Nikolaus Kriegeskorte
Title: Cognitive computational neuroscience of vision
Abstract: To learn how cognition is implemented in the brain, we must build computational models that can perform cognitive tasks, and test such models with brain and behavioral experiments [1]. Modern technologies enable us to measure and manipulate brain activity in unprecedentedly rich ways in animals and humans. However, experiments will yield theoretical insight only when employed to test brain computational models. Recent advances in neural network modelling have enabled major strides in computer vision and other artificial intelligence applications. This brain-inspired technology provides the basis for tomorrow’s computational neuroscience [1, 2]. Deep convolutional neural nets trained for visual object recognition have internal representational spaces remarkably similar to those of the human and monkey ventral visual pathway [3]. Functional imaging and invasive neuronal recording provide rich brain activity measurements in humans and animals, but a challenge is to leverage such data to gain insight into the brain’s computational mechanisms [4, 5]. We build neural network models of primate vision, inspired by biology and guided by engineering considerations [2, 6]. We also develop statistical inference techniques that enable us to adjudicate between complex brain-computational models on the basis of brain and behavioral data [4, 5]. I will discuss recent work extending deep convolutional feedforward vision models by adding recurrent signal flow and stochasticity. These characteristics of biological neural networks may improve inferential performance and enable neural networks to more accurately represent their own uncertainty.

Thomas Naselaris
Title: Deep generative networks as models of the visual system
Abstract: We will discuss the merits of deep generative networks—such as the variational autoencoder—as abstract models of computation in the human visual system. Unlike deep discriminative networks, deep generative networks minimize an unsupervised cost function and provide a natural framework for relating top-down and bottom-up signals. We will show that generative networks also provide a ready-made theory of mental imagery—an essential capacity of the human visual system that cannot be properly accounted for by discriminative networks. We will then discuss the limitations of extant deep generative networks as the basis for encoding models of brain responses during vision, and discuss the prospects for overcoming those limitations with a new large-scale data collection effort.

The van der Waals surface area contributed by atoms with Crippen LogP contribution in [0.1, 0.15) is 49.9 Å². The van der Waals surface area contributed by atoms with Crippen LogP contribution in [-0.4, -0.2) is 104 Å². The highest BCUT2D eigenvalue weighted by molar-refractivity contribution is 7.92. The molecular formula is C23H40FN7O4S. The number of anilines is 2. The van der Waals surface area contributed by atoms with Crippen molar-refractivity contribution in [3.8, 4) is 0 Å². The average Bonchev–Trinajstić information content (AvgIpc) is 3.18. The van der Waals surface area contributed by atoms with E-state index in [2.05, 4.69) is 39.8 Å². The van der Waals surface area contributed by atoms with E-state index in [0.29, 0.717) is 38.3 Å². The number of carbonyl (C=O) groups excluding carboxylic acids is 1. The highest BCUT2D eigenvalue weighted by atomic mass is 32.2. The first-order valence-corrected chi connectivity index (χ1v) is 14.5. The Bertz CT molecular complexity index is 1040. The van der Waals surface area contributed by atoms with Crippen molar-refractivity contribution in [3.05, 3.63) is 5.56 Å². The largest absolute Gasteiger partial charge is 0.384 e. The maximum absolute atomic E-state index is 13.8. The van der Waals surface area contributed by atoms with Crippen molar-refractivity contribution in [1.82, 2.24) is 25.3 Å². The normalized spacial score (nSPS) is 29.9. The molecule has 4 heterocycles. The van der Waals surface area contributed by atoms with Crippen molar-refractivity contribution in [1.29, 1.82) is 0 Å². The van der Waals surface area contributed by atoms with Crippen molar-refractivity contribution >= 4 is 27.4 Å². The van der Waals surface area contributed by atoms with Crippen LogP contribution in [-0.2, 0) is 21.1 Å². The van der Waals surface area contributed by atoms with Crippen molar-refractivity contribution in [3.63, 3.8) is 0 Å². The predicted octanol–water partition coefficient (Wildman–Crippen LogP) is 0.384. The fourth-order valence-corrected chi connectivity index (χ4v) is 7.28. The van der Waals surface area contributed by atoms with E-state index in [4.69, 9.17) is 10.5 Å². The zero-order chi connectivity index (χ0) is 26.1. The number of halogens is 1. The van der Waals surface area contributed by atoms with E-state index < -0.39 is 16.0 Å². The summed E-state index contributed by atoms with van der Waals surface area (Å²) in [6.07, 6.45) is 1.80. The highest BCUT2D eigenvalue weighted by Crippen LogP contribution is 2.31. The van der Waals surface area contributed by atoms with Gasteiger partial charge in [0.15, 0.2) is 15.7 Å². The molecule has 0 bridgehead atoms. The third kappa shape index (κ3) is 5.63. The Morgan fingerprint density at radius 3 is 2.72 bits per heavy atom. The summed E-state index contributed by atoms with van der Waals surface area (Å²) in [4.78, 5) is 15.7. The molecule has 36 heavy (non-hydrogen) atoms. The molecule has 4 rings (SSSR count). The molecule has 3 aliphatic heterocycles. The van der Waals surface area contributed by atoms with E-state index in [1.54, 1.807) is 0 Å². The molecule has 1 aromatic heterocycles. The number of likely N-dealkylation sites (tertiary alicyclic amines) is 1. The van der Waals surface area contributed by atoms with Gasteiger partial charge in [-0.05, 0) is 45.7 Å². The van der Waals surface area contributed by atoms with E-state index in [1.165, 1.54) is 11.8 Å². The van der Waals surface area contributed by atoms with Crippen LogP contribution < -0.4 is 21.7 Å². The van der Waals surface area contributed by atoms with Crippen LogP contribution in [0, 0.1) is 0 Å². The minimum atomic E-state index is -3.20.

Aude Oliva
Title: Interpretability and Visualization of Deep Neural Networks

Important Dates

Poster Abstract Submission

We accept abstract submissions for posters about relevant work related to the workshop. Abstracts related to submissions to the Algonauts Challenge are also eligible to be selected. There is no need to have a submission to the challenge to be selected to present an abstract. Selected abstracts will be invited to present as a poster in the workshop. If selected, at least one author has to register to the workshop before the registration deadline, and is expected to attend the workshop to present the poster.

Abstracts should be of maximum 500 words. The deadline for poster abstract submission is July 16, 2019.

For submitting an abstract use this form, and follow the instructions.

Poster Presentation

Your poster should fit within a poster board of 4 ft height × 6 ft width (121 cm × 188 cm).